Short Reads - The General Court recently upheld a Commission decision finding that suppliers of optical disk drives colluded in bids for sales to Dell and HP by engaging in a network of parallel bilateral contacts over a multi-year period. The General Court rejected applicants' arguments regarding the Commission's fining methodology, including that the Commission ought to have provided reasons for not departing from the general methodology set out in its 2006 Guidelines.

Read more

22.07.2019 NL law
HagaZiekenhuis beboet voor datalek

Short Reads - Enkele maanden geleden vierden we de eerste verjaardag van de Algemene Verordening Gegevensbescherming (AVG) met een uitgebreide beschouwing  over de belangrijkste  ontwikkelingen uit  het eerste jaar van de verordening. We concludeerden daarin onder meer dat de door sommigen voorspelde hoge bestuurlijke boetes voor overtredingen van de AVG tot dan toe  - zowel in Nederland als in de andere EU-lidstaten - grotendeels waren uitgebleven.

Read more

01.08.2019 NL law
Brand owners beware: Commission tough on cross-border sales restrictions

Short Reads - The European Commission recently imposed a EUR 6.2 million fine on Hello Kitty owner Sanrio for preventing its licensees from selling licensed merchandising products across the entire EEA. Sanrio is the second licensor (after Nike) to be fined for imposing territorial sales restrictions on its non-exclusive licensees for licensed merchandise. A third investigation into allegedly similar practices by Universal Studios is ongoing. The case confirms the Commission's determination to tackle these practices, regardless of type or form.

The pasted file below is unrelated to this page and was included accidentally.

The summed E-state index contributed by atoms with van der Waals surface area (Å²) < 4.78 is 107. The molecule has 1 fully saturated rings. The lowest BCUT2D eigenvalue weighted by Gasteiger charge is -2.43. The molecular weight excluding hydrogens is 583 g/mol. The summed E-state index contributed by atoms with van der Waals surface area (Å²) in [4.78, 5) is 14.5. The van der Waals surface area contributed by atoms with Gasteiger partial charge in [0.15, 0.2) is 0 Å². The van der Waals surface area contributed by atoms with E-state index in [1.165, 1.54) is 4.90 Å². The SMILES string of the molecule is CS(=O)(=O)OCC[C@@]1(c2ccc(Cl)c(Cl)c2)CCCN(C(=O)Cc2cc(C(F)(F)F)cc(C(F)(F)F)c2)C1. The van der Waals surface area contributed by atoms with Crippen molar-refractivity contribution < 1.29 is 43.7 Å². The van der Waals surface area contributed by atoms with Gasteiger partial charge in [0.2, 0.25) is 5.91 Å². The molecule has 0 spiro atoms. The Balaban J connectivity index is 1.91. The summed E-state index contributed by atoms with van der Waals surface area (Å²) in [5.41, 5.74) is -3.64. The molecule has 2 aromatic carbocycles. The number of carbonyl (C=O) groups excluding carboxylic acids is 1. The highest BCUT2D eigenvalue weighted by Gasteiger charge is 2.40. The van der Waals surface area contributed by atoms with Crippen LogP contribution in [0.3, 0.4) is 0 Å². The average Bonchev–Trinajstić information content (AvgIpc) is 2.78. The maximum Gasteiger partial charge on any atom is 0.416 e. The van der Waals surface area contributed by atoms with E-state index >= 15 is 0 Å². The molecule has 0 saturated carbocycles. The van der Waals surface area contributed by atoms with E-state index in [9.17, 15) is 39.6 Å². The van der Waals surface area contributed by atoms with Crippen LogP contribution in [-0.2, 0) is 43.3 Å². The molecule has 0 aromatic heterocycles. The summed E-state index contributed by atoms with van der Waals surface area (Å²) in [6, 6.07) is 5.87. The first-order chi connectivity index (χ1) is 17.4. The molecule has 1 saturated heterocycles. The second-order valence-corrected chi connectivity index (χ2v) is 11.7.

Read more

17.07.2019 BE law
EU Single-Use Plastics Directive is now in force: brief recap

Articles - Plastic is a significant and growing global concern. A recent study commissioned by WWF and carried out by the University of Newcastle, Australia, suggests that people are consuming around 2,000 tiny pieces of plastic every week (which is approximately 5 grams of plastic, the weight of a credit card).  In this context, the EU adopted a new directive aiming at tackling marine litter generated from 10 single-use plastic products and from abandoned fishing gear and oxo-degradable plastics. This is called the Single-Use Plastics Directive and has entered into force this month, on 2 July 2019.

Read more

Our website uses functional cookies for the functioning of the website and analytic cookies that enable us to generate aggregated visitor data. We also use other cookies, such as third party tracking cookies - please indicate whether you agree to the use of these other cookies:

Privacy – en cookieverklaring